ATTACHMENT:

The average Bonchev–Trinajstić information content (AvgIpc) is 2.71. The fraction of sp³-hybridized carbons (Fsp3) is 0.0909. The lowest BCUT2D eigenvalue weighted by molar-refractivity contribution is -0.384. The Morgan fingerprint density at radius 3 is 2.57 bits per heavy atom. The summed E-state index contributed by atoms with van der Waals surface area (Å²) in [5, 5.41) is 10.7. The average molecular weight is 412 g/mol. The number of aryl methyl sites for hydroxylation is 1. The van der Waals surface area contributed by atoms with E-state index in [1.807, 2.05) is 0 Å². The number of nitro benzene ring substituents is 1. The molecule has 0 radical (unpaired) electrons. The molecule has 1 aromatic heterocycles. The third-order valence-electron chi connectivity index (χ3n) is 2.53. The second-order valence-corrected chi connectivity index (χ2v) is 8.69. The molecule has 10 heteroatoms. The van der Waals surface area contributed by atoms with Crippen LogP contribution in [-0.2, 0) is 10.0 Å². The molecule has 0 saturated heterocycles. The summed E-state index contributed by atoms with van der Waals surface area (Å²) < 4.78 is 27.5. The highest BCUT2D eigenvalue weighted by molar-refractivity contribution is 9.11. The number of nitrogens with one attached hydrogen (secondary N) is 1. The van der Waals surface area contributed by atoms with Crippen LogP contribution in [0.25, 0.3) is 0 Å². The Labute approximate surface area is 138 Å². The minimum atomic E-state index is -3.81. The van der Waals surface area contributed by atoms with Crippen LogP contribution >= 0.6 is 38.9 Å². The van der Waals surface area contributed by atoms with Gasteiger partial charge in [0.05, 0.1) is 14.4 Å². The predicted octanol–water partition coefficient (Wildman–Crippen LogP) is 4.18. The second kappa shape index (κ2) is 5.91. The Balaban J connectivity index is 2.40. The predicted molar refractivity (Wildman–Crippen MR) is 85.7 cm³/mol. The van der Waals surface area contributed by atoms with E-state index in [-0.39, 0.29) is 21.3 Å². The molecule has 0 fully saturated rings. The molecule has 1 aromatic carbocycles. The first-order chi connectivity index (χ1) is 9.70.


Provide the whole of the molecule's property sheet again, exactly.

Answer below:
The average Bonchev–Trinajstić information content (AvgIpc) is 2.71. The fraction of sp³-hybridized carbons (Fsp3) is 0.0909. The lowest BCUT2D eigenvalue weighted by molar-refractivity contribution is -0.384. The Morgan fingerprint density at radius 3 is 2.57 bits per heavy atom. The summed E-state index contributed by atoms with van der Waals surface area (Å²) in [5, 5.41) is 10.7. The average molecular weight is 412 g/mol. The number of aryl methyl sites for hydroxylation is 1. The van der Waals surface area contributed by atoms with E-state index in [1.807, 2.05) is 0 Å². The number of nitro benzene ring substituents is 1. The molecule has 0 radical (unpaired) electrons. The molecule has 1 aromatic heterocycles. The third-order valence-electron chi connectivity index (χ3n) is 2.53. The second-order valence-corrected chi connectivity index (χ2v) is 8.69. The molecule has 10 heteroatoms. The van der Waals surface area contributed by atoms with Crippen LogP contribution in [-0.2, 0) is 10.0 Å². The molecule has 0 saturated heterocycles. The summed E-state index contributed by atoms with van der Waals surface area (Å²) < 4.78 is 27.5. The highest BCUT2D eigenvalue weighted by molar-refractivity contribution is 9.11. The number of nitrogens with one attached hydrogen (secondary N) is 1. The van der Waals surface area contributed by atoms with Crippen LogP contribution in [0.25, 0.3) is 0 Å². The Labute approximate surface area is 138 Å². The minimum atomic E-state index is -3.81. The van der Waals surface area contributed by atoms with Crippen LogP contribution >= 0.6 is 38.9 Å². The van der Waals surface area contributed by atoms with Gasteiger partial charge in [0.05, 0.1) is 14.4 Å². The predicted octanol–water partition coefficient (Wildman–Crippen LogP) is 4.18. The second kappa shape index (κ2) is 5.91. The Balaban J connectivity index is 2.40. The predicted molar refractivity (Wildman–Crippen MR) is 85.7 cm³/mol. The van der Waals surface area contributed by atoms with E-state index in [-0.39, 0.29) is 21.3 Å². The molecule has 0 fully saturated rings. The molecule has 1 aromatic carbocycles. The first-order chi connectivity index (χ1) is 9.70.